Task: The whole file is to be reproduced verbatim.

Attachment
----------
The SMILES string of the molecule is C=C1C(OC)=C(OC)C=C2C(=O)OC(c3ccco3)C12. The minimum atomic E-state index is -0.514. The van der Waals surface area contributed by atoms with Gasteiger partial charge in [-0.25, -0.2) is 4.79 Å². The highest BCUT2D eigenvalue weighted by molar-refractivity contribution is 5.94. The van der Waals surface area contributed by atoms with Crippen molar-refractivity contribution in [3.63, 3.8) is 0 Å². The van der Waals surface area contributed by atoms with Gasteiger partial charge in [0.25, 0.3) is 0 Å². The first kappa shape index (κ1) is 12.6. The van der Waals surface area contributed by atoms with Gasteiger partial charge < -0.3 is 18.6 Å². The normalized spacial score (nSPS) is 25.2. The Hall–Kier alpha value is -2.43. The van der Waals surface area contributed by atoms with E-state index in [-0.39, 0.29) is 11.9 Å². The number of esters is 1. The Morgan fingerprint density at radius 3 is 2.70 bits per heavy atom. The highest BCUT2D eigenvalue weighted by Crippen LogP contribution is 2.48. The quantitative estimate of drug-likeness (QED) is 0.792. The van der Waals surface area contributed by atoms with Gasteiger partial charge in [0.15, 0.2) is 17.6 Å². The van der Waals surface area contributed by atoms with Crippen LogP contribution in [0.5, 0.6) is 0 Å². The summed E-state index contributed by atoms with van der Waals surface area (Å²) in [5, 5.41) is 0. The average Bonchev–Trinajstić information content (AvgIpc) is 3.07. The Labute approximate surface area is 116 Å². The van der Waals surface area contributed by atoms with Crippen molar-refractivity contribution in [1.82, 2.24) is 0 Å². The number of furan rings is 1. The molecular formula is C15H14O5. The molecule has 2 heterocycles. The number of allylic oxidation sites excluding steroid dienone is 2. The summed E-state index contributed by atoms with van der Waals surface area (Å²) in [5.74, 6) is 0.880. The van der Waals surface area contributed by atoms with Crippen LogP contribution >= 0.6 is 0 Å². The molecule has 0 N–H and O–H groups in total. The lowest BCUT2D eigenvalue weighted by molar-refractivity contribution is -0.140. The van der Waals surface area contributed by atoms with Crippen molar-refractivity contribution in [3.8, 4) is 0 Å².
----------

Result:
The SMILES string of the molecule is C=C1C(OC)=C(OC)C=C2C(=O)OC(c3ccco3)C12. The minimum atomic E-state index is -0.514. The van der Waals surface area contributed by atoms with Gasteiger partial charge in [-0.25, -0.2) is 4.79 Å². The highest BCUT2D eigenvalue weighted by molar-refractivity contribution is 5.94. The van der Waals surface area contributed by atoms with Crippen molar-refractivity contribution in [3.63, 3.8) is 0 Å². The van der Waals surface area contributed by atoms with Gasteiger partial charge in [0.25, 0.3) is 0 Å². The first kappa shape index (κ1) is 12.6. The van der Waals surface area contributed by atoms with Gasteiger partial charge < -0.3 is 18.6 Å². The normalized spacial score (nSPS) is 25.2. The Hall–Kier alpha value is -2.43. The van der Waals surface area contributed by atoms with E-state index in [-0.39, 0.29) is 11.9 Å². The number of esters is 1. The Morgan fingerprint density at radius 3 is 2.70 bits per heavy atom. The highest BCUT2D eigenvalue weighted by Crippen LogP contribution is 2.48. The quantitative estimate of drug-likeness (QED) is 0.792. The van der Waals surface area contributed by atoms with Gasteiger partial charge in [0.15, 0.2) is 17.6 Å². The van der Waals surface area contributed by atoms with Crippen LogP contribution in [0.5, 0.6) is 0 Å². The summed E-state index contributed by atoms with van der Waals surface area (Å²) in [5, 5.41) is 0. The average Bonchev–Trinajstić information content (AvgIpc) is 3.07. The Labute approximate surface area is 116 Å². The van der Waals surface area contributed by atoms with Crippen molar-refractivity contribution in [1.82, 2.24) is 0 Å². The number of furan rings is 1. The molecular formula is C15H14O5. The molecule has 2 heterocycles. The number of allylic oxidation sites excluding steroid dienone is 2. The summed E-state index contributed by atoms with van der Waals surface area (Å²) in [5.74, 6) is 0.880. The van der Waals surface area contributed by atoms with Crippen LogP contribution >= 0.6 is 0 Å². The molecule has 0 N–H and O–H groups in total. The lowest BCUT2D eigenvalue weighted by molar-refractivity contribution is -0.140. The van der Waals surface area contributed by atoms with Crippen molar-refractivity contribution in [3.8, 4) is 0 Å².